As far as eyepieces, the first ones I bought were a mix of skywatcher super plossls and Celestron omni plossls. FLO sell both these I think, and also Astro Essential super plossls, all at really good prices, a 32mm should give you a nice reasonable wide fov without going to 2” eyepieces. For a little more money BST Starguiders have a wider fov, and get really good reviews, FLO also sell these. 
Also check out the ‘astronomy tools’ fov calculator https://astronomy.tools/ it’s very good and should give you a good idea of how different eyepieces will work with your telescope.

Dean.

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+1 for taking the Barlow off. It's effectively making the zoom a 10.5 - 3.5 and might not be helping. I have a Starguider 7-21 zoom. It doesn't Barlow very well and the FOV at the 21mm end is a lot smaller. It is easier to look through at the higher power end. 

The fixed focal length Starguiders are a really good upgrade for the money to the stock EPs. 

Andy

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The zoom you are using generally has good reviews, you are probably ruining it with the stock Celestron Barlow, I would continue using the zoom without the Barlow. The Barlow isn’t really needed anyway as you have all magnifications covered within the zoom . You don’t really want to Barlow the 7mm setting as that would probably be too much 

Edited by Jiggy 67
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Posted (edited)

Thanks. The x2 Barlow wasn’t supplied with the scope I purchased it separately. Either way, point taken on the Barlow and I will use the Zoom next time without it. Thanks! 
 

Now the minefield of trying to pick some eyepieces....

Edited by Sluke321
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58 minutes ago, Neil H said:

Hi the BST range gets good reviews and  FLO had a offer on I don't know if they still have 

I agree about the BSTs being a great step up, but they are £47 each from FLO plus P&P each now ( about a fiver cheaper from Alan at 'The Sky's the Limit here ).

The FLO  offer banner is still there " BST StarGuider Eyepieces & Barlows Special Bundle Prices, Buy 2 or more to save 10%, 4 or more 15% and 7 or more 20%! "

Naturally all are out of stock at the moment (Alan has a some of the less popular sizes listed as in stock, don't believe the 12mm is there though,i t isn't , the page is not updating properly.)

The usual suggested rule of thumb is to think of 2x the aperture of a 'scope as the maximum magnification it can manage, so for you  2x130mm = 260x.

I looked up the celestron you have, and it has a focal length of 550m. To find the magnification an eyepiece gives with a specific telescope, you divide the focal length (550) by the mm of the eyepiece . So your stock 10mm gives you 550 divided by 10 = 55x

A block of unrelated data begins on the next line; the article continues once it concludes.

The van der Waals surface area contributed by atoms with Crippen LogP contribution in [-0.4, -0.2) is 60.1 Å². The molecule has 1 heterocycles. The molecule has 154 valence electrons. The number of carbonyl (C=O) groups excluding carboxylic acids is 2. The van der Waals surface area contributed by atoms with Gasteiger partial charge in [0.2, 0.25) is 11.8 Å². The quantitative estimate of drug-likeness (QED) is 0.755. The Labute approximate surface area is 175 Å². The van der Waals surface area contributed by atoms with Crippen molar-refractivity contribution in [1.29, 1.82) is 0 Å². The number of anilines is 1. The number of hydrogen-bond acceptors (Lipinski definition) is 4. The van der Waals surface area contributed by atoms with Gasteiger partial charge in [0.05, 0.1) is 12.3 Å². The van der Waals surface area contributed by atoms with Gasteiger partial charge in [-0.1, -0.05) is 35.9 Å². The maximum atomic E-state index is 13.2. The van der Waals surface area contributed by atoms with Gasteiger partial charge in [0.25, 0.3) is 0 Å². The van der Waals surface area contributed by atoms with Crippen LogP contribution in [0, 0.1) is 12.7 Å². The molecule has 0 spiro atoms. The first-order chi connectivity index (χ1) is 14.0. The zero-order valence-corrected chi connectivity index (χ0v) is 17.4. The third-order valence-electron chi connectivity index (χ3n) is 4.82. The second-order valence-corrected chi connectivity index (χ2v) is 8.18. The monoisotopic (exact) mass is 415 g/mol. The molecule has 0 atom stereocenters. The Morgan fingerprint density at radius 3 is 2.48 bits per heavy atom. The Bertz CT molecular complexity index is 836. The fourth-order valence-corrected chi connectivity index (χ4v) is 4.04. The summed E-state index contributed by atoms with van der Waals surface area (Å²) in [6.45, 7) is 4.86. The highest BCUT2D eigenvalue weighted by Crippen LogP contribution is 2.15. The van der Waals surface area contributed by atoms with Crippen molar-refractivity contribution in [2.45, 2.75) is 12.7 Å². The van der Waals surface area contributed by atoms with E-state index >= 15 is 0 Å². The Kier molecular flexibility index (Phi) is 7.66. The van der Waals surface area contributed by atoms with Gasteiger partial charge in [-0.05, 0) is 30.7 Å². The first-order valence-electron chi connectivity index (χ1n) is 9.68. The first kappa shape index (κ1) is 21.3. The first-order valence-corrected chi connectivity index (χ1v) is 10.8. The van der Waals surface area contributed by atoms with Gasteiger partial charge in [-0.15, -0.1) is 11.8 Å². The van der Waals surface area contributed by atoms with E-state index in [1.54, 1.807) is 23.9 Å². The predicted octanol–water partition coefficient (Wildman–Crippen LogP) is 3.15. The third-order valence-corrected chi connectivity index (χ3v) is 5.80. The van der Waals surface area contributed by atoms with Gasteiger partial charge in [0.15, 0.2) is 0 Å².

So , in theory you might go to a 3mm EP, giving you 183x magnification, but you have found out for yourself that pushing the magnification so much with zoom + barlow is just too much ,  the seeing conditions and the telescope both combining to give unsatisfactory views. 

Most of the time, conditions need a more modest magnification, you have the zoom for occasions when 7mm (or 3,5 with the barlow ) are handy, and the 25mm stock EP is not bad , try barlowing that to give you 12.5mm  I'd see if that works satisfactorily before splashing the cash !

My heritage 150 has a similar sort of focal length of 750mm,  and I've found an 8mm (( x94 for me ) very good in it for planets & the Moon, (it's a BST ) sometimes when conditions were good in the summer I used a 2x Barlow with it and saw some markings on Mars. At the other end of the scale, a 32mm slywatcher super plossl for about £30 has a magnification for the 150 dob of only x23, but it shows big things like the Pleiades in one spectacular view.

Heather

   
   
   
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One thing i found is using the zoom on a good seeing night once you have a good sharp image look at the zoom to see what setting its on this will give you an idea of what size of fixed focal length to add to your kit 

I use celestron omni they are not bad the omni barlow has bad reviews so keep clear celestron zoom which works well and a BST x2 barlow 

Johninderby has used the svony zoom  ask him what he thinks of it has a big range on the zoom 

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Yes remove the Barlow! From what I've read on here people seem to rate Svbony kit quite averagely - not great but not bad either - so it's purely down to your taste vs how much you want to spend. If you're going to go for individual eyepieces then it's a +1 for the BST starguider range from me, but I do still use the stock 25mm SkyWatcher which will be the same as your Celestron (owned and manufactured by the same company) so don't rush to get rid of that one. The 10mm on the other hand...

Edited by DanWri